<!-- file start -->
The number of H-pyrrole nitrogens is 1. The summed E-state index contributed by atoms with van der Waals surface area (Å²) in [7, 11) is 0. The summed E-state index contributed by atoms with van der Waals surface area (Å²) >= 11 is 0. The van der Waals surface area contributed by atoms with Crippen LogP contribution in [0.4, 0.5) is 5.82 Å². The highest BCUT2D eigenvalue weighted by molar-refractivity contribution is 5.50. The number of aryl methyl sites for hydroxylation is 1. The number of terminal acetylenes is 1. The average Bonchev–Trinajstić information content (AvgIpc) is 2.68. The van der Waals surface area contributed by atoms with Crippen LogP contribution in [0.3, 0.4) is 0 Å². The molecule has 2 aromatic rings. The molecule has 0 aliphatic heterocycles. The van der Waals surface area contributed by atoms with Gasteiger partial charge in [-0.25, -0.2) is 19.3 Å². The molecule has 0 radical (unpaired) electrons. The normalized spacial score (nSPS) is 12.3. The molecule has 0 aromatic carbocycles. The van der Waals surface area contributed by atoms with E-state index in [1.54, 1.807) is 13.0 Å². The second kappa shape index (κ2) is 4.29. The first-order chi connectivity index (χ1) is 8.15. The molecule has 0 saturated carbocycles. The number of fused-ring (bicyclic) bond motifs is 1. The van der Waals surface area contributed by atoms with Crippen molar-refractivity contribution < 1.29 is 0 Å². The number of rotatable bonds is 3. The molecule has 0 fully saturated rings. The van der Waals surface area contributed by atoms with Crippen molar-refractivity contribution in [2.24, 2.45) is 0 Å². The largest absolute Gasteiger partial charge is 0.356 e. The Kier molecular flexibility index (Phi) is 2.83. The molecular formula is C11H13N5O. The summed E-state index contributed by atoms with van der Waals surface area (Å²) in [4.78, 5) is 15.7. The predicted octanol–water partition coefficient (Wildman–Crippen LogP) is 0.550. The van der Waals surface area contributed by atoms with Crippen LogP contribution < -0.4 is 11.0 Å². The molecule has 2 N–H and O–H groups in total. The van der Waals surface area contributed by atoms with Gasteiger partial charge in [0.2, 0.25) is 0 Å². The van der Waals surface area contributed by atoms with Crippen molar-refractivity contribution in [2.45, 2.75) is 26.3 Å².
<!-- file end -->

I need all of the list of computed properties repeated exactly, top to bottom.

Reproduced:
The number of H-pyrrole nitrogens is 1. The summed E-state index contributed by atoms with van der Waals surface area (Å²) in [7, 11) is 0. The summed E-state index contributed by atoms with van der Waals surface area (Å²) >= 11 is 0. The van der Waals surface area contributed by atoms with Crippen LogP contribution in [0.4, 0.5) is 5.82 Å². The highest BCUT2D eigenvalue weighted by molar-refractivity contribution is 5.50. The number of aryl methyl sites for hydroxylation is 1. The number of terminal acetylenes is 1. The average Bonchev–Trinajstić information content (AvgIpc) is 2.68. The van der Waals surface area contributed by atoms with Crippen LogP contribution in [0.3, 0.4) is 0 Å². The molecule has 2 aromatic rings. The molecule has 0 aliphatic heterocycles. The van der Waals surface area contributed by atoms with Gasteiger partial charge in [-0.25, -0.2) is 19.3 Å². The molecule has 0 radical (unpaired) electrons. The normalized spacial score (nSPS) is 12.3. The molecule has 0 aromatic carbocycles. The van der Waals surface area contributed by atoms with E-state index in [1.54, 1.807) is 13.0 Å². The second kappa shape index (κ2) is 4.29. The first-order chi connectivity index (χ1) is 8.15. The molecule has 0 saturated carbocycles. The number of fused-ring (bicyclic) bond motifs is 1. The van der Waals surface area contributed by atoms with Crippen molar-refractivity contribution < 1.29 is 0 Å². The number of rotatable bonds is 3. The molecule has 0 fully saturated rings. The van der Waals surface area contributed by atoms with Crippen molar-refractivity contribution in [2.24, 2.45) is 0 Å². The largest absolute Gasteiger partial charge is 0.356 e. The Kier molecular flexibility index (Phi) is 2.83. The molecular formula is C11H13N5O. The summed E-state index contributed by atoms with van der Waals surface area (Å²) in [4.78, 5) is 15.7. The predicted octanol–water partition coefficient (Wildman–Crippen LogP) is 0.550. The van der Waals surface area contributed by atoms with Crippen LogP contribution < -0.4 is 11.0 Å². The molecule has 2 N–H and O–H groups in total. The van der Waals surface area contributed by atoms with Gasteiger partial charge in [0.2, 0.25) is 0 Å². The van der Waals surface area contributed by atoms with Crippen molar-refractivity contribution in [2.45, 2.75) is 26.3 Å².